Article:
16 February 2008

Greetings From Serbia - Protest

Ahh Saturday. I give myself one day a week off here and this week it was today. I slept in, watched the Beast Master (TV show not movie) on B92 and did not leave my room until about 12:30. I bundled up against the cold and bitterly sharp winds, grabbed my camera, and headed off for one of my favorite parts of the Old City, Kalemegdan.

On my way to the fortress I passed a small van blaring Serbian folk music and a small gathering of people with flags and realized that this must be the protest I'd been reading about. Interestingly enough, to me at least, the protest was taking place in from of the Slovenian embassy. I am not at all certain what the Slovenains have done to piss off the Serbs. I mean, I understood the big protest last spring in front of the American embassy, but Slovenia? By the time I'd have enough of being buffeted this way and that as I meanered around the fortress the small group of men had grown and there were multiple flags waving, banners, and more and more people on there way. I snapped a few pictures but beat it out of there pretty quickly.

I think my friends' paranoia is catching and combine that with the skitishness I developed after my last protest experience I beat it out of there pretty quickly. Sunday is already being called Independence Day for Kosovo and my friends have advised me to stay indoors as much as possible tomorrow and while outside, to pretend that I am Russian. This is definitely an interesting time to be in Serbia and while I know what could happen tomorrow from minor protests to full-blown riots, if my Serbian were at all better than 'cheese omlette' and 'strawberry jogurt frappe' I would be out there with them. If Kosovo actually declares tomorrow and is recognized by the international community then it will be a day for the history books. Granted it would be a paragraph in American history books if it even makes it in since history at Coopersville grades 1 through 12 ended with the Allied victory in World War II, it will nonetheless be a day. Kosovo has been trying to gain independence from Serbia since even before the breakup of Yugoslavia and the war in the 90s. The general international community including the United States and the EU are for it while Russia remains Serbia's last voice of protest. Of course Russian only protests because independence for Kosovo could likely mean independence for all the Russian satellite nations who have been trying to free themselves from Russian control.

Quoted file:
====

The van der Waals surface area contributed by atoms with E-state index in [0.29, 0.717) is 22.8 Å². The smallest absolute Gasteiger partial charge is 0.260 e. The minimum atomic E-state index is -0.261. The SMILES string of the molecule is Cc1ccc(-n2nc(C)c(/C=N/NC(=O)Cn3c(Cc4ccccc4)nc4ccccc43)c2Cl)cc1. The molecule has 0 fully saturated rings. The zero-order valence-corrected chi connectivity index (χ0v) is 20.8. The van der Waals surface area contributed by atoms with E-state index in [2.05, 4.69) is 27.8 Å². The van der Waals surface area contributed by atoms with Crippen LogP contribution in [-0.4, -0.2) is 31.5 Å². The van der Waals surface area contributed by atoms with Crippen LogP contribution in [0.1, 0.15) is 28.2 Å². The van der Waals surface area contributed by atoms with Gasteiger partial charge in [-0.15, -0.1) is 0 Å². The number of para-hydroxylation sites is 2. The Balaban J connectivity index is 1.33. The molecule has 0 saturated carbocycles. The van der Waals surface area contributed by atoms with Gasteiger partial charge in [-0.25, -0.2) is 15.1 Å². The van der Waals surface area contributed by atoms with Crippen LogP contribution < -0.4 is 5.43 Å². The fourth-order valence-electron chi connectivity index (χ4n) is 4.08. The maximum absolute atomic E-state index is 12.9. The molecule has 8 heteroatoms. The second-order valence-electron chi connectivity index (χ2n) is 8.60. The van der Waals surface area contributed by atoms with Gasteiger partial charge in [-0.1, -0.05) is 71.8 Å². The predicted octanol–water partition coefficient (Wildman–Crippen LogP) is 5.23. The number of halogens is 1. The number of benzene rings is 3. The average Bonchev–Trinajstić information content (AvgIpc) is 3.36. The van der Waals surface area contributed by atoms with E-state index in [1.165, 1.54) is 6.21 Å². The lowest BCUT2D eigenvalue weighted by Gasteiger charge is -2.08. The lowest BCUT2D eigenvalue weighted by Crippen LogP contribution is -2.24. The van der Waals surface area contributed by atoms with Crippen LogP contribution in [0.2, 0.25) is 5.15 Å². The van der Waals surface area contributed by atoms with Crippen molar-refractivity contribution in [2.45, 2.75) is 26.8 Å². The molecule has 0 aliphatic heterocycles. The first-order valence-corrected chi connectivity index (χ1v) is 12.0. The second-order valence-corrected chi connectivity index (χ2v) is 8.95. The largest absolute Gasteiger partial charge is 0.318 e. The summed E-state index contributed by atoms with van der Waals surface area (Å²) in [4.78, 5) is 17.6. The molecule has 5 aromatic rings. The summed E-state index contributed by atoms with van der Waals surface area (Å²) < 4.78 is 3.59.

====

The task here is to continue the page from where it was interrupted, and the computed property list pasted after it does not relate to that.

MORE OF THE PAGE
Like any city there is grafitti everywhere here but what I find really fascinating is all the political grafitti:

This for example says: Never EU

This would be the Hammer and Sicle of the former Soviet Union, spray painted, no doubt, by somone nostalgic for the old days who is too young to remember them if he was even alive for them.

Appropriate for this weekend, this one says: We will never give up Kosovo

The top line of this one is common slogan in Serbia and is actually part of the flag. Loosly translates to something like 'Only unity will save the Serb' I guess can also mean somehting about a Serb killing another Serb with an axe (don't ask). The bottom says 'Slobodan (Milosevic) or Death.' Also no doubt written by one of those nostalgic people.

I'm glad I caught the protest as early as I did since later in the afternoon I recieved a text message warning me to stay away as the gathering had swelled so dramatically that polica vans were being sent in for crowd control. Yeesh.

1 comment:

Anonymous said...

Wow. History does not begin from you, and is not created by you.

Just a few facts:

* The graffiti says: Sloboda ili Smrt, and translates to Freedom or Death (nothing to do with the ex-Yugoslav president as much as you would like it to mean that)

* The protests took part in front of the Slovenian embassy because they were/are one of the major supporters of the independence of the province of Kosovo.

* You might be young, so you are not aware of the living standards of people in former Yugoslavia during socialist/communist times. Under Tito, in the 70s, and later in the 80s, the living standard was as good as that one in the countries of Western Europe, and people had the freedom of travel to whereever they wanted.